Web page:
Marijuana Decision by Calif. Supreme Court Allows Cities Like L.A. to Shut Down Pot Shops
Medical marijuana is legal in California. But you can't sell medical marijuana in California?
It's a contentious issue, one that even the author of California's dispensary legislation argues to this day: Former state Sen. John Vasconcellos told us the law was intended to allow pot sales. The L.A. city attorney's office, the L.A. district attorney and the LAPD say otherwise: You sell it, you're violating the law.
A new court ruling (or, actually, a lack of one), is being hailed as a huge victory by the side that says selling is drug dealing:
The California Supreme Court declined to review a lower court decision that favored the city of L.A. in its crackdown on a Culver City-adjacent pot shop called Organica.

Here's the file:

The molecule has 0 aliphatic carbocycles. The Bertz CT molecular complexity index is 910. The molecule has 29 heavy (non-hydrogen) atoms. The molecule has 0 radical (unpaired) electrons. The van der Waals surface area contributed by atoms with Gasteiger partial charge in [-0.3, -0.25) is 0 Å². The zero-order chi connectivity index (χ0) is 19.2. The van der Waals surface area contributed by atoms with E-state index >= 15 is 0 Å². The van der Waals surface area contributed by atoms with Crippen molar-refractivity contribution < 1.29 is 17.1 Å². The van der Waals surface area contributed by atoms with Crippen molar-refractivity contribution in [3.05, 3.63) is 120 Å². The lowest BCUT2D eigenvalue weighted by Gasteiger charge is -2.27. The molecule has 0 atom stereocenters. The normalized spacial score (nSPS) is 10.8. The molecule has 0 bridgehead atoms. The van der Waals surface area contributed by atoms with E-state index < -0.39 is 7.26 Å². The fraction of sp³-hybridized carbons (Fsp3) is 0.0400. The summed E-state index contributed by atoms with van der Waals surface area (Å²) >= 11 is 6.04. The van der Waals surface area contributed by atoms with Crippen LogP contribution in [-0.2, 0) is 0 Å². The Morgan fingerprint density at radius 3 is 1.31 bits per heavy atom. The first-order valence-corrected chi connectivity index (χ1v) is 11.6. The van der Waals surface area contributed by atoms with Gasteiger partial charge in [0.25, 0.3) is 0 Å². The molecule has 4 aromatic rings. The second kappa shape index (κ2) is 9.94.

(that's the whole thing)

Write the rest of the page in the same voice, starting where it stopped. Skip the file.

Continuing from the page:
The operator argued that the store was protected from the city's nuisance abatement efforts by state law allowing medical marijuana collectives. Here's the city attorney's spin today on the lower court ruling that was, in effect, upheld with the Supreme Court decided not to review it (emphasis ours):
The Court held that only group activity by qualified patients or their primary caregivers "to cultivate marijuana for medical purposes" was immunized. Dispensing and selling marijuana were not immunized and remains illegal. The Court specifically noted that only individual primary caregivers were authorized to receive any reimbursement.
Is this another nail in the coffin of dispensaries?
The L.A. City Council is on the verge of outlawing our town's 500 or so dispensaries. One of the arguments made by leaders of the effort, including Councilman Jose Huizar, is that pot shops shouldn't be selling weed for profit -- that the law was only intended to green-light the sharing of weed collectively by and for the ill.
Huizar's proposal would allow nonprofit collectives of folks who want to grow and share pot for medical needs.
In the meantime, the LAPD has been shutting down dispensaries in the San Fernando Valley -- mainly based on the concept that selling pot, even under the banner of medical use, is illegal.